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THE EARLY PRESBYTERIAN CHURCH

One can only speculate as to the origin of the early Presbyterian Church of Marion Junction. There are no available church records; no former members (as far as we know) and no one who was aware that such a church even existed until an Abstract of the Title of Lots 5 and 6 of Mack’s Addition to the City of Marion supplied the information. Further research has uncovered the following information.

As early as 1880, a Reverend T. A. Shaver was preaching at Bridgewater and circuit preaching at Salem, Marion and Cameron, a small community near Canistota. On April 28, 1882 the church of Marion organized with four members, three of whom were received on Certificate of Transfer and one on profession of faith. The church was then in the charge of a Reverend John A. Smith. The church statistics later showed an increased enrollment of eight.

On August 17, 1882, J. A. Smith and A. E. Ashoroft initiated Incorporation papers and these were filed August 22, 1882. Information found in the abstract states that Ernest Reiff deeded Lots 5 and 6 to the Presbyterian Church of Marion Junction on September 12, 1882. The trustees were W. W. Nutting, C. H. Flowers, and J. A. Smith. This same Ernest Reiff was a charter member of the Emmanuel Presbyterian Church in 1889.

On December 2, 1882 they borrowed $667 from the General Assembly of the Presbyterian Church. It is assumed that it was to pay for the property and to build a church. From one source we quote, “Very few churches were fortunate enough to have a minister like J. A. Smith. Bro Smith …. was architect and general manager of the Marion and Bridgewater churches, both of which he also built…” From an article found in the Parker New Era dated November 14, 1885, in a write-up about the town of Marion, “The Presbyterian building is one of the prettiest churches in the country…”

In 1883 General Assembly statistics indicated there was a membership of 11. In 1886 Ludwig Figge served the Marion Church as well as the First German Church at Lennox. In 1888 the membership was down to three.

On April 5, 1888 the clerk of the church was instructed to sell “for at least a sufficient amount to satisfy the claims of the Board of Church Erection (of the General Assembly of the Presbyterian Church)… and to disband the church.

Finally on October 23, 1888 “John A. Smith, President of Board of Trustees of the Presbyterian Church of Marion Junction, Griffith Evans and Wm. J. Hill, Trustees to Methodist Episcopal Church of Marion Junction, Turner County, Dakota Territory sold the church for $300.00.” The building had been sold to the Methodist Episcopal Church.

Six months later the organization of Emmanuel German Presbyterian Church began.

SHARED MEMORIES from CAROL NELSON

Pastor Bob Johnson had 2 favorite stories he always enjoyed sharing with us when he returned to fill our pulpit after his interim pastorate.

We had decided to undertake a large project for our church – moving
our manse behind the church to our east Wiens property, and then building a large fellowship hall to the west of our church building. Well, the day came when the manse was lifted and ready for its eastward journey. Soon a few people came to see the eventful move. Then the few became more and more, until a large crowd of Presbyterians and Marion townspeople was standing at the destination spot. This sparked an idea in the mind of John Tschetter “With a crowd like this, we need to take an offering.” So, he took off his hat and went through the large crowd taking an offering for the church treasury to use for the moving and building project. It was definitely a “moving” experience!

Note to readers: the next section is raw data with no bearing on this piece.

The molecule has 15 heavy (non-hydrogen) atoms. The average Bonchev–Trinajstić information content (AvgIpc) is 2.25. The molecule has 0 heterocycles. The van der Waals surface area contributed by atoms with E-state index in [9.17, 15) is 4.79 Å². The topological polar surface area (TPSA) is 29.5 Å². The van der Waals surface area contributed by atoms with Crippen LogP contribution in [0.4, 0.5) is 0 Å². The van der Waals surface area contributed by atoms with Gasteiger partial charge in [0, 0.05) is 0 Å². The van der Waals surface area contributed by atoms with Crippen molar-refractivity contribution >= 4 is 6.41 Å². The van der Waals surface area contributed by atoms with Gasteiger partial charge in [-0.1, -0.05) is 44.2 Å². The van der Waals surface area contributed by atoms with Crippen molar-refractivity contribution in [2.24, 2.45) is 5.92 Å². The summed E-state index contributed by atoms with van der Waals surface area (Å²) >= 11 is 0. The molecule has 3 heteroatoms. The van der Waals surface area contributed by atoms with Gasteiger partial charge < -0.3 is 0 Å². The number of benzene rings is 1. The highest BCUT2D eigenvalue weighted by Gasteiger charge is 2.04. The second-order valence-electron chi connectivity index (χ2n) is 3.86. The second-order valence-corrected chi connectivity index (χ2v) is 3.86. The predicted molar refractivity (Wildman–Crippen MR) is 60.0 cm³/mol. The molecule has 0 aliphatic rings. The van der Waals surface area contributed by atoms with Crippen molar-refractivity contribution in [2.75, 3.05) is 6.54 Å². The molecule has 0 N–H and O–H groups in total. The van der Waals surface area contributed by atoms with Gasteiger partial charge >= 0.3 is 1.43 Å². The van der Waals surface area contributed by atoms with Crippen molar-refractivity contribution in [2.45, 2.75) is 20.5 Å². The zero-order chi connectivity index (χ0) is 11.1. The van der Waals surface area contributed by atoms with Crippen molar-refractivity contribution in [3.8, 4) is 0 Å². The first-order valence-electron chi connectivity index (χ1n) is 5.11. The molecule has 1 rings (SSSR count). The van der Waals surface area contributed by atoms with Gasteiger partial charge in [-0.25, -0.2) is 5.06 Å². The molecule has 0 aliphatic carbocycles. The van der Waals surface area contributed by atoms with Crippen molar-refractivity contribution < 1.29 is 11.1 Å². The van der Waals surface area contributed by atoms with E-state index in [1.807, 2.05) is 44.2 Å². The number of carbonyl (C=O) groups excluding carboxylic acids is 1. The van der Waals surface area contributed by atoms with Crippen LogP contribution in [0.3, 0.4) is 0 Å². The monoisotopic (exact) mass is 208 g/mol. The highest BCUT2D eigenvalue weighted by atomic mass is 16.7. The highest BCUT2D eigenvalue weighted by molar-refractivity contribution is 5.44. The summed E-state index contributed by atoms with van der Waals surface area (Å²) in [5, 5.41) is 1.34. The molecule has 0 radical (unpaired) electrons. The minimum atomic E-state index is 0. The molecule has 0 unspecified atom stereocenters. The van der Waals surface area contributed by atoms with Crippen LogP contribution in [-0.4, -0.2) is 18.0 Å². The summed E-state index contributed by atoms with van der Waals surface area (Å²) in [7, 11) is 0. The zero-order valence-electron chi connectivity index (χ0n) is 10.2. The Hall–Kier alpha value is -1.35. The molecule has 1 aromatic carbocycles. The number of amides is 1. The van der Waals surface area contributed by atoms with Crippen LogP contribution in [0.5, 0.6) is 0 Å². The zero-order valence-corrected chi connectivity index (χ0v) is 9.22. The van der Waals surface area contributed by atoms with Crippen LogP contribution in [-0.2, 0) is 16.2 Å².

The second story involved a Sunday worship service and communion bread. When it came time for the distribution of the bread, the elders had quite a surprise. Upon uncovering the silver bread plates, the minister found 4 empty plates. Someone had entered the church after the serving elder had set up the
communion table with bread the night before, and the intruders had taken all of the bread.

Marianne Smith, one of the elders standing at the table, turned around and went down the aisle to the usher standing in the vestibule. The usher was Bernell Nelson. She immediately asked him if he had any bread at home, to which he replied, “Yes, I think Carol made some in the bread-maker last night.” So, Bernell quickly ran home to fetch the bread, while the minister stalled waiting for the return of the bread. Now upon Bernell’s arrival at home, he found that there was no loaf of homemade bread on the counter. To the breadbox he went, to find only a new package of bread cube croutons, the kind used for turkey dressing. Well, with the bag in hand, Bernell ran back to the church. He handed the bag to Marianne telling her that was all he had found. Marianne tucked the bag under the jacket of her dress and walked up the aisle to the front of the church. Soon a tinkle, tinkle, tinkle sound of the crisp bread croutons dropped upon the silver plates was heard throughout the sanctuary. The croutons were blessed and
the congregation was served. The congregation was not told of the exchange, and the communion service was finished. It was only after the congregation was leaving the church sanctuary that the story unfolded. Evidently, someone had entered the church the night before and had helped themselves to the communion
bread. All of us who were there that day can attest to the fact that we have never had a crunchier communion service since that day!

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